A new unified effort is being made to deliver on an ambitious vision for Inverness city centre.
A comprehensive strategy is being developed to improve the coordination, funding and delivery of existing and emerging projects for the Highlands capital.
As part of the move, it is proposed that the One City, One Vision report, published by the Inverness Futures Group last year, will be integrated into an overall Highland Council Inverness master plan.
What happens now?
The Futures Group, chaired by MP Drew Hendry, has presented a prospectus for Inverness as a “welcoming, prosperous, green and sustainable city” at the heart of a prosperous Highlands by 2035.
He has since gained support from several key organizations across the city.
As the project moves into the next phase, the council’s Inverness City Area Committee will discuss next week how public and private sector leaders will consult on how and when plans should progress.
A report to the September 14 committee meeting states: “The ambition of the board is that a much more concerted strategy, with clear results and an investment plan be developed, which clearly identifies when projects will be delivered and by who.
It is proposed to hold a series of in-person and online engagement events later this year.
Another report will then be presented to the committee, outlining a set of actions and recommendations.
Mr Hendry says opportunities have been missed, including by himself when he was council leader, to co-create a prospectus of the kind of city people want.
“With Inverness 2035 that is changing and the many discussions we have within the community are helping to shape the milestones over the next few years to 2035.
“Creating a great place to live, work and study is more important than any organization and I am delighted to be working with constituents and city leaders to develop this next chapter for Inverness.”
What has been done and what is planned?
The town’s master plan provided for housing, offices and leisure activities bringing new energy to the town centre.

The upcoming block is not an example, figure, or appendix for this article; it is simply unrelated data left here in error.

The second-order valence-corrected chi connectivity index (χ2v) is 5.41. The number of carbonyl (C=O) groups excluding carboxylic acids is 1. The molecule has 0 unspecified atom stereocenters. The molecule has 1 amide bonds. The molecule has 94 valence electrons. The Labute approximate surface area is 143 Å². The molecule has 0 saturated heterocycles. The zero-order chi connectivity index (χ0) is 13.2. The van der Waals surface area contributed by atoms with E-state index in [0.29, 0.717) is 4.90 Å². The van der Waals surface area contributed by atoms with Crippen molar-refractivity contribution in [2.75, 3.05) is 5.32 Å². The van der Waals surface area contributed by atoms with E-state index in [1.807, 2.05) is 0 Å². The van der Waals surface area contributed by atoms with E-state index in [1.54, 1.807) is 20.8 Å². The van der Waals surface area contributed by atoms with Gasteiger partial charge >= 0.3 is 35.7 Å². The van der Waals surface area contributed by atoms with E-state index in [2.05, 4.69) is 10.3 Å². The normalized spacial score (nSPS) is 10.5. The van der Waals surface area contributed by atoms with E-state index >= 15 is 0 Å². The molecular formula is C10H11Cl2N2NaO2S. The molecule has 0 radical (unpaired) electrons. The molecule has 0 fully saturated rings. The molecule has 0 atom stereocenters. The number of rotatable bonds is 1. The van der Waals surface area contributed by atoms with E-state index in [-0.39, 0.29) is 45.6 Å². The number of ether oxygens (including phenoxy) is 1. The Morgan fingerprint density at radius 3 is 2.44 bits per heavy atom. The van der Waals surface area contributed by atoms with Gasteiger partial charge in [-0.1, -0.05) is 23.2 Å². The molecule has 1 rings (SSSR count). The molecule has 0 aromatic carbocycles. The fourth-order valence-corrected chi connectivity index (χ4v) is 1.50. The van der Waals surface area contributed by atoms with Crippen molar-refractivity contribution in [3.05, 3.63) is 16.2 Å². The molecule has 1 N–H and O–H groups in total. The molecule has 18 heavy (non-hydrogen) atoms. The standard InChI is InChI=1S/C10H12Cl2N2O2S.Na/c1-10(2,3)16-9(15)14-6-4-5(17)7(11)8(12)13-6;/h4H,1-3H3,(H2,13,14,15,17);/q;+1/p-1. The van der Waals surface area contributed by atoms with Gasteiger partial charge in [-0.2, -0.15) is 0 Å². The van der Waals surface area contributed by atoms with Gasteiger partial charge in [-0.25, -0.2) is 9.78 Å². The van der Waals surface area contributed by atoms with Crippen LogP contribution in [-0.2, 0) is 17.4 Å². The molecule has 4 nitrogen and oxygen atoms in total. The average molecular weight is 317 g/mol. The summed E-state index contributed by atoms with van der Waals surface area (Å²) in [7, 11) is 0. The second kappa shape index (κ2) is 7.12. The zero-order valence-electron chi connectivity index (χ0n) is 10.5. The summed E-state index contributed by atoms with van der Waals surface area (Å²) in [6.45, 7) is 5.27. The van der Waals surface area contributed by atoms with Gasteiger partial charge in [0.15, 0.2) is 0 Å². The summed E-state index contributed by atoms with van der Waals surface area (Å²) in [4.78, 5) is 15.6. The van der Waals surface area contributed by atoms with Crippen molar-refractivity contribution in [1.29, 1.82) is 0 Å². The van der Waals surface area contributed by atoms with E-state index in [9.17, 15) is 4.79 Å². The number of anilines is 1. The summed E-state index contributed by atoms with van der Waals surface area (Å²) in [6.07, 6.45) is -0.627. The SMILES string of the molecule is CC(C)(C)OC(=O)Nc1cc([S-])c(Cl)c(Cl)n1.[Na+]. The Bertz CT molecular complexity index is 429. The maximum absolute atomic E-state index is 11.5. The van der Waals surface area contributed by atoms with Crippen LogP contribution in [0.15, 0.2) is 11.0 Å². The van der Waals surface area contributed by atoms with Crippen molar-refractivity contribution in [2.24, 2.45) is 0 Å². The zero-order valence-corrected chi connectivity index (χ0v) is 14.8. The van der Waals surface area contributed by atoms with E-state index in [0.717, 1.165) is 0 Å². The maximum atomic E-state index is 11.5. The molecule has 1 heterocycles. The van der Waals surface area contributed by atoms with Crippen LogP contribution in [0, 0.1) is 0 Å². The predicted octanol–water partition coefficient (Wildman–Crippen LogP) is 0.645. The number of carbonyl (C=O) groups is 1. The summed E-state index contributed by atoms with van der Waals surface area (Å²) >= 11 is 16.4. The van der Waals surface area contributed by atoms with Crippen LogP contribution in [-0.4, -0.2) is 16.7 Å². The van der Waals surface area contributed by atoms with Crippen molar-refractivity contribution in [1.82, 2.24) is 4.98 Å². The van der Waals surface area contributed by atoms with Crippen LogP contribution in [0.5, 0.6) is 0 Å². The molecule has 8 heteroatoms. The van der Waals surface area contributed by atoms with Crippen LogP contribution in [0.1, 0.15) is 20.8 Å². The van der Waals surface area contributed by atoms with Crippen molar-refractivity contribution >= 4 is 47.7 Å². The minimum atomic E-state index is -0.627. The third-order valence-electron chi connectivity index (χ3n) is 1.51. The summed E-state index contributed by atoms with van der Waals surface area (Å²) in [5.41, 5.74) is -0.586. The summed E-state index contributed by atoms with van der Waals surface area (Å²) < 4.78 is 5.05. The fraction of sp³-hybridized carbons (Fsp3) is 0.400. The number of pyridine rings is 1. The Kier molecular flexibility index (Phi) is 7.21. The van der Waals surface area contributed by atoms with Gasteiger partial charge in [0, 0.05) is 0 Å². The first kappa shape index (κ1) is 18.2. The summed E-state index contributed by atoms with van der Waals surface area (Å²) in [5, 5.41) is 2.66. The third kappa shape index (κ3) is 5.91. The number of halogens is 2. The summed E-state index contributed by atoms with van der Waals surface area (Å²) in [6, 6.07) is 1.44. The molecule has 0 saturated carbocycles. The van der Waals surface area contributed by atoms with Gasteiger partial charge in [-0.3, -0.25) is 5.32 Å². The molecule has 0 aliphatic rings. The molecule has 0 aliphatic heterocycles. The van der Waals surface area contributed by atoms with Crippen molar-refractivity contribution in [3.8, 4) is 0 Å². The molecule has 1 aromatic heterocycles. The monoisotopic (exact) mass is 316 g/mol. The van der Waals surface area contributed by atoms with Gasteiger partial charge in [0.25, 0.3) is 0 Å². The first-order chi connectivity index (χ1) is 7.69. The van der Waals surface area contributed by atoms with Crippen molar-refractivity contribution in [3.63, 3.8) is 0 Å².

It also offered more civic and green spaces, with more active travel than cars.
Already, according to the council, 50 residential units and new commercial units have been built in the centre, as well as a new hotel.
Another 60 residential units and seven new or renovated commercial units are under construction.
The Ness Hydro Project, Townhouse Upgrade and West Link Road Improvements have been completed since 2018.
Projects due for delivery by 2025 include a Green Freeport for Inverness and the Cromarty Firth, improvements to the Raigmore Interchange, transformation of Academy Street, upgrading of Victoria Market and redevelopment of the Castle of Inverness.
There are also plans for retail and housing development in the old Arnotts Building, a new National Processing Centre, the redevelopment of the Ironworks site, an Inverness Airport rail station and active travel routes.
Between 2025 and 2030 plans include a master plan for Inverness station, the A9 splitting and upgrades to the A96 including a Nairn bypass, upgrades to Inshes and Longman junctions and phase 2 of the redevelopment of the castle.
Plans for post 2030 include the redevelopment of the Port of Inverness and the Spectrum Centre.
Who supports the vision?
A number of bodies representing business, tourism, arts, leisure, IT and transport have supported the 2035 vision, including –
Stuart Black, Managing Director, Highlands and Islands Enterprise“A thriving region needs a thriving center and continued partnerships around a shared vision will be vital as Inverness and the Highlands grow in the years ahead to 2035, taking advantage of new opportunities such as the offshore wind, hydrogen and the space sector whilst remaining a key tourism driver for Scotland.
Steve Walsh, Managing Director, Highlife Highland“Inverness 2035 should be a place where everyone can reach their potential, whatever their circumstances, a place where opportunities in sport, culture, health and well-being are both plentiful and reflect the rich heritage of our history and our society.
MSP Fergus Ewing“A collective vision for our city that brings together political parties from all walks of life, investors, sectors and communities is essential for us to build on our successes and prepare for the future.”
Lorraine McBride, Inverness bid director“Working together means we have the opportunity to get it right for every citizen and also to leave a legacy for future generations who can build on our successes and ensure that Inverness and the rest of the Highlands achieve their full potential.”
Stewart Nicol, Chief Executive of the Inverness Chamber of Commerce“A collective vision for Inverness is vital as we move forward as a city and a region.”
Todd Walker, Principal and Vice-Chancellor, UHI: “Inverness 2035 represents a unique opportunity for a generation to define a collective vision for the city and the region.”
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[Leaders unite to develop Inverness city centre ambitions]